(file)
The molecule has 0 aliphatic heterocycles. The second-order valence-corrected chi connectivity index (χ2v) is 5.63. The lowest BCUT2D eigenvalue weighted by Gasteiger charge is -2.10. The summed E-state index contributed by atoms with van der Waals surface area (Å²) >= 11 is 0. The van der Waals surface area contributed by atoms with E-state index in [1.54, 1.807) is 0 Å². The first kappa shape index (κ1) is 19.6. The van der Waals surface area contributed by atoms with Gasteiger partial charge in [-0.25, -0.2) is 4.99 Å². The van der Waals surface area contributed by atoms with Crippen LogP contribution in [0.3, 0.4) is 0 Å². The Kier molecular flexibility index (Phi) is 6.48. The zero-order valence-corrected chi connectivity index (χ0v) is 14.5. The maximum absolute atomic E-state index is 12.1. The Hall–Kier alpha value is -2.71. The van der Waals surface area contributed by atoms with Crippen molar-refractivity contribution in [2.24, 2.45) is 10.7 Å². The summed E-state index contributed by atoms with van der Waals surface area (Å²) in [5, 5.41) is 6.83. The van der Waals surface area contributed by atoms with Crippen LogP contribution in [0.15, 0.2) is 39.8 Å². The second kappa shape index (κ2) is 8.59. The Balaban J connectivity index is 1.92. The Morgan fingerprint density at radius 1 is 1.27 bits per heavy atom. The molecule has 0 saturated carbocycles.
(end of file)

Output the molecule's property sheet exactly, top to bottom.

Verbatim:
The molecule has 0 aliphatic heterocycles. The second-order valence-corrected chi connectivity index (χ2v) is 5.63. The lowest BCUT2D eigenvalue weighted by Gasteiger charge is -2.10. The summed E-state index contributed by atoms with van der Waals surface area (Å²) >= 11 is 0. The van der Waals surface area contributed by atoms with E-state index in [1.54, 1.807) is 0 Å². The first kappa shape index (κ1) is 19.6. The van der Waals surface area contributed by atoms with Gasteiger partial charge in [-0.25, -0.2) is 4.99 Å². The van der Waals surface area contributed by atoms with Crippen LogP contribution in [0.3, 0.4) is 0 Å². The Kier molecular flexibility index (Phi) is 6.48. The zero-order valence-corrected chi connectivity index (χ0v) is 14.5. The maximum absolute atomic E-state index is 12.1. The Hall–Kier alpha value is -2.71. The van der Waals surface area contributed by atoms with Crippen molar-refractivity contribution in [2.24, 2.45) is 10.7 Å². The summed E-state index contributed by atoms with van der Waals surface area (Å²) in [5, 5.41) is 6.83. The van der Waals surface area contributed by atoms with Crippen LogP contribution in [0.15, 0.2) is 39.8 Å². The second kappa shape index (κ2) is 8.59. The Balaban J connectivity index is 1.92. The Morgan fingerprint density at radius 1 is 1.27 bits per heavy atom. The molecule has 0 saturated carbocycles.